Typography megaConverter #19

Introduction and Overview
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Typography is the art and technique of printing or typesetting. Developed by the Chinese in the 11th century, printing made its way to Europe by the 15th century. Johann Gutenberg was credited with developing the first movable metal type. Type size is defined by the height of the largest character in the given typestyle, including its ascender and descender. This height is usually measured in points. Each different size has a certain number of points. The height and type style define the width. Each type style has differing heights and widths for each letter. Today’s use of computers for printing and print composition changes many of the conventions in printing and adds thousands of new fonts and styles. Composition by hand is practically obsolete, but machine composition of movable type will still be around for years.

* Much of our written history still refers to things in common units. The Bible does not refer to meters or kilograms, but to cubits and stadia, or shekels and drachma. Wouldn't it be nice to know what they were talking about way back then? Now you can use megaConverter! For a more complete listing of ancient, foreign, and obsolete measures, download our 'megaSpreadsheet' of conversions in MS Excel format.

Glossary of Conversions:

The smallest unit of typesetting. Today it is commonly accepted as 72 points to the inch. Traditionally there were 72.27 points to the inch.

A unit of measurement in the Didot system, commonly used in Europe. A cicero is slightly larger than a pica and is equal to approximately 4.55 millimeters.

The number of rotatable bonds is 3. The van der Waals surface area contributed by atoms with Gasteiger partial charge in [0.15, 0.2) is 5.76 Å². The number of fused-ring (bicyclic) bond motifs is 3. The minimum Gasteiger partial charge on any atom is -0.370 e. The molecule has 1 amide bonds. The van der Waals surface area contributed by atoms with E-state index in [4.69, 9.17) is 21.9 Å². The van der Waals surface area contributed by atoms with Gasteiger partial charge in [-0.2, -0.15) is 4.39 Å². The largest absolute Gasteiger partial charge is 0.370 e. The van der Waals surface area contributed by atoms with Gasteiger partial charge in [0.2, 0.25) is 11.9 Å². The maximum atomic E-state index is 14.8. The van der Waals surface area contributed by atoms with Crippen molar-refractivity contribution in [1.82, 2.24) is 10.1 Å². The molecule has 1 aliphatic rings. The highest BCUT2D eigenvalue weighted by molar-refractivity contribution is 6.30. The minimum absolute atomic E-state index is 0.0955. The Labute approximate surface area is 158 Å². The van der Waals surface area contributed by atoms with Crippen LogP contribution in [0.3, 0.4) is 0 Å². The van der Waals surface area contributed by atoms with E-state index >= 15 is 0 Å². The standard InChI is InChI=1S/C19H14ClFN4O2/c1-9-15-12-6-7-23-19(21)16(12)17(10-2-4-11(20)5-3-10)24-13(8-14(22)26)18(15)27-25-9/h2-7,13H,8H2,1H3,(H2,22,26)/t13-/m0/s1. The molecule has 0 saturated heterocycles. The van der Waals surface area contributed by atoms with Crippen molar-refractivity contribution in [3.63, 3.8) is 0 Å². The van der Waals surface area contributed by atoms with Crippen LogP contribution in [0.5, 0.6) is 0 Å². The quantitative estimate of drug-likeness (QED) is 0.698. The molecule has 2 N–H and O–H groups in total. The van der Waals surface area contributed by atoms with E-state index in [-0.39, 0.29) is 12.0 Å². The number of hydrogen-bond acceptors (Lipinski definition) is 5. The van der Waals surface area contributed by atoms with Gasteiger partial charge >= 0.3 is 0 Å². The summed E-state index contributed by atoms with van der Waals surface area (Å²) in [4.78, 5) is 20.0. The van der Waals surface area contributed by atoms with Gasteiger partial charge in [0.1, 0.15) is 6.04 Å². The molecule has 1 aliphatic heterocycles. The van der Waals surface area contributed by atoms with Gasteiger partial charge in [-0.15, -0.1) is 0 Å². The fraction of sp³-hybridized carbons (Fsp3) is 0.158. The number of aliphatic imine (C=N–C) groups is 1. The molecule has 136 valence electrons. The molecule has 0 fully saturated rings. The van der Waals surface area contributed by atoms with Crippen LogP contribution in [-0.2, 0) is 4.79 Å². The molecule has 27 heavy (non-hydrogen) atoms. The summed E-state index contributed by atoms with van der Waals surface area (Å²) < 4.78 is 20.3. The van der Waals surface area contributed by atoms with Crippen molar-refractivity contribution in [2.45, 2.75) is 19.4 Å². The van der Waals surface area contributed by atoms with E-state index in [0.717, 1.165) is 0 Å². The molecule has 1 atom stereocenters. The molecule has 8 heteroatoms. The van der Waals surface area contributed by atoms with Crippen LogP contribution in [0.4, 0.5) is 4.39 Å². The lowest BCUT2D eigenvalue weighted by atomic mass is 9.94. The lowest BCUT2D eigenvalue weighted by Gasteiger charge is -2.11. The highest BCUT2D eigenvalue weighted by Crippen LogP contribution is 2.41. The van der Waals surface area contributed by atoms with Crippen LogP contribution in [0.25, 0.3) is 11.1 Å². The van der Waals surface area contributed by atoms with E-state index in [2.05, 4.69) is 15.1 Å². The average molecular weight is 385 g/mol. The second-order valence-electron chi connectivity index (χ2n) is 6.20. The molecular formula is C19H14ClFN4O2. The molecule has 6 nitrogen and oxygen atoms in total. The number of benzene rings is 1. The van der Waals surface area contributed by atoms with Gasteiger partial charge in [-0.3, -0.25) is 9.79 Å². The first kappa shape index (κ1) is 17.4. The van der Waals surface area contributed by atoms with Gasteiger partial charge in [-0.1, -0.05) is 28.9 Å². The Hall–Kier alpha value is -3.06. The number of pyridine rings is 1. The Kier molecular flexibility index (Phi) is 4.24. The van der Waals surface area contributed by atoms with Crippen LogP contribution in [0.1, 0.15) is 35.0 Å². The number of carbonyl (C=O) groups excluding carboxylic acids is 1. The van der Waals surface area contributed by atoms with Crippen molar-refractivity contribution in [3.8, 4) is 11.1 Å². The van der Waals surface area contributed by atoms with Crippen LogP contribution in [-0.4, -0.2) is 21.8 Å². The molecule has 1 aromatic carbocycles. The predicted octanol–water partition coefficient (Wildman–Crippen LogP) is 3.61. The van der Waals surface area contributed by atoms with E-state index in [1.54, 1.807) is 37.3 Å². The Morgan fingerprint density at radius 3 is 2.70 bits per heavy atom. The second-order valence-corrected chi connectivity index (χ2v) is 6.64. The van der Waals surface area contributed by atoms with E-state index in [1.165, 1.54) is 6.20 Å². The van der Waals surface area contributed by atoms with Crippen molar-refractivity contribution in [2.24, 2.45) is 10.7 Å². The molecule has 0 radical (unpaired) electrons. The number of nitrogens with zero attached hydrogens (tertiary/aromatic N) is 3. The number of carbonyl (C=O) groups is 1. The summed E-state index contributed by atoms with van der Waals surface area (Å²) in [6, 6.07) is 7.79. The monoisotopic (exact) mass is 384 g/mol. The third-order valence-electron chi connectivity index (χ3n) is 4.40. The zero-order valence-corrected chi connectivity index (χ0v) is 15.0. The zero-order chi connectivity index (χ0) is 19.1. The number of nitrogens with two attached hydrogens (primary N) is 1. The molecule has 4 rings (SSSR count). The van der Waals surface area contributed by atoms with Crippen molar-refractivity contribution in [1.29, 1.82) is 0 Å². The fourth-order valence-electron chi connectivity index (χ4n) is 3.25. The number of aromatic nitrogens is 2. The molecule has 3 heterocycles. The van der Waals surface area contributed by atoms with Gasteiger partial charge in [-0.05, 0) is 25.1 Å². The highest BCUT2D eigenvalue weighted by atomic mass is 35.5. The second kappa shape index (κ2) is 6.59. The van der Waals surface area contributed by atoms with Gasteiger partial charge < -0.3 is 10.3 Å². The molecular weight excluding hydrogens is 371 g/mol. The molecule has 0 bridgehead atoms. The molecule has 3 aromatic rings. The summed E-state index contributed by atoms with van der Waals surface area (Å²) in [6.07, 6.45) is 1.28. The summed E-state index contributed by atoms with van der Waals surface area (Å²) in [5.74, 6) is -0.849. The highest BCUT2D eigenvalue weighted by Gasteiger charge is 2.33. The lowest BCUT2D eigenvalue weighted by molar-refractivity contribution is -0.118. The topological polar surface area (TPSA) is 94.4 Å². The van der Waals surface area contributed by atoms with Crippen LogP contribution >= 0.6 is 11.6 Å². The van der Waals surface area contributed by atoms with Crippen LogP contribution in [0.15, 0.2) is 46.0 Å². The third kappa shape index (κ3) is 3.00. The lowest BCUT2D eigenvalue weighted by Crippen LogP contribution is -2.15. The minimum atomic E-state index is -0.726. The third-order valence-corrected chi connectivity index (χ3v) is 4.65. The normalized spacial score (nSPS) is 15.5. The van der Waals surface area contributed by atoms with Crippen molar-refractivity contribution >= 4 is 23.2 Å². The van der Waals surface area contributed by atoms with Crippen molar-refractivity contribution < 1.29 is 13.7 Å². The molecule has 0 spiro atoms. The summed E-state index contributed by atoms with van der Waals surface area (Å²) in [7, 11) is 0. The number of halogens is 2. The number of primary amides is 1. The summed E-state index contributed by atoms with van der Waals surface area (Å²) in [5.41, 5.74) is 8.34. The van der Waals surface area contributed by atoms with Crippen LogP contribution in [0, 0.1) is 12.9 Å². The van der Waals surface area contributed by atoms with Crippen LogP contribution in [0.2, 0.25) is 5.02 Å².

Also called a composing or job stick. A device for composing type by hand. Typically occupies 2 inches of one column, especially in a newspaper.

em and en
Traditionally the em is the width of the typeface's widest letter, a capital "M" in any given typestyle. If the capital "M" is 12 points wide then the em in that particular typeface would be equal to 12 points. The en is half the width of an em. Em and en are not available in the Typography megaConverter because their size varies with each of the literally thousands of typestyles.

Note: Because of round-off errors, converting from very large units to very small units or vice-versa may not be accurate (or practical). Conversion factors can be found by converting a quantity of 1 unit to another unit several steps above or below the first. You may need to string several conversion factors together to find the factor from a very large unit to a very small unit, and then you can use a calculator with sufficient digits to find your answer.